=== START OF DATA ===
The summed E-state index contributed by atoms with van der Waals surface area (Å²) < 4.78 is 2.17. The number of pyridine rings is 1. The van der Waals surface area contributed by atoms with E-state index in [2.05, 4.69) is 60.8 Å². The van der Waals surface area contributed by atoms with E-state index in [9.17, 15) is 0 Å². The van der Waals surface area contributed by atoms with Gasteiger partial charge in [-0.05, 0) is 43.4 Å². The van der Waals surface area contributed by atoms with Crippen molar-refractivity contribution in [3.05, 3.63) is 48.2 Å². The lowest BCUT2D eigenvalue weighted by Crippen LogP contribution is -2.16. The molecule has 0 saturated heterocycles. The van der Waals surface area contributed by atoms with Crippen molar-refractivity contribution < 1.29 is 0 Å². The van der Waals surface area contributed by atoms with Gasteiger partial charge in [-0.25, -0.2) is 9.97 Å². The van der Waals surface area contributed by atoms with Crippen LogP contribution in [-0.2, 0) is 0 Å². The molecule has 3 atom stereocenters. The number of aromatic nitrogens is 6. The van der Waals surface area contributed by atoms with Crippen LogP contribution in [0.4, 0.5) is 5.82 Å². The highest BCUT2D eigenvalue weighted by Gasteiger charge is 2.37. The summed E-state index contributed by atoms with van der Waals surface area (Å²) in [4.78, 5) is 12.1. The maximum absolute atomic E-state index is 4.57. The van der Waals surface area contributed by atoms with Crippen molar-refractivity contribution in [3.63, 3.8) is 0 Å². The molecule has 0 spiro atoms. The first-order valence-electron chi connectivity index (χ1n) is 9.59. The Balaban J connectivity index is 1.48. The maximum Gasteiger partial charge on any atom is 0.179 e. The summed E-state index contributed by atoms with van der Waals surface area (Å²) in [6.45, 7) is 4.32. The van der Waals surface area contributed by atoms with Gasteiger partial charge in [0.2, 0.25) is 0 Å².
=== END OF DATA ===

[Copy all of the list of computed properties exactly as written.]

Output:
The summed E-state index contributed by atoms with van der Waals surface area (Å²) < 4.78 is 2.17. The number of pyridine rings is 1. The van der Waals surface area contributed by atoms with E-state index in [2.05, 4.69) is 60.8 Å². The van der Waals surface area contributed by atoms with E-state index in [9.17, 15) is 0 Å². The van der Waals surface area contributed by atoms with Gasteiger partial charge in [-0.05, 0) is 43.4 Å². The van der Waals surface area contributed by atoms with Crippen molar-refractivity contribution in [3.05, 3.63) is 48.2 Å². The lowest BCUT2D eigenvalue weighted by Crippen LogP contribution is -2.16. The molecule has 0 saturated heterocycles. The van der Waals surface area contributed by atoms with Crippen molar-refractivity contribution < 1.29 is 0 Å². The van der Waals surface area contributed by atoms with Gasteiger partial charge in [-0.25, -0.2) is 9.97 Å². The van der Waals surface area contributed by atoms with Crippen LogP contribution in [-0.2, 0) is 0 Å². The molecule has 3 atom stereocenters. The number of aromatic nitrogens is 6. The van der Waals surface area contributed by atoms with Crippen LogP contribution in [0.4, 0.5) is 5.82 Å². The highest BCUT2D eigenvalue weighted by Gasteiger charge is 2.37. The summed E-state index contributed by atoms with van der Waals surface area (Å²) in [4.78, 5) is 12.1. The maximum absolute atomic E-state index is 4.57. The van der Waals surface area contributed by atoms with Crippen molar-refractivity contribution in [3.63, 3.8) is 0 Å². The molecule has 0 spiro atoms. The first-order valence-electron chi connectivity index (χ1n) is 9.59. The Balaban J connectivity index is 1.48. The maximum Gasteiger partial charge on any atom is 0.179 e. The summed E-state index contributed by atoms with van der Waals surface area (Å²) in [6.45, 7) is 4.32. The van der Waals surface area contributed by atoms with Gasteiger partial charge in [0.2, 0.25) is 0 Å².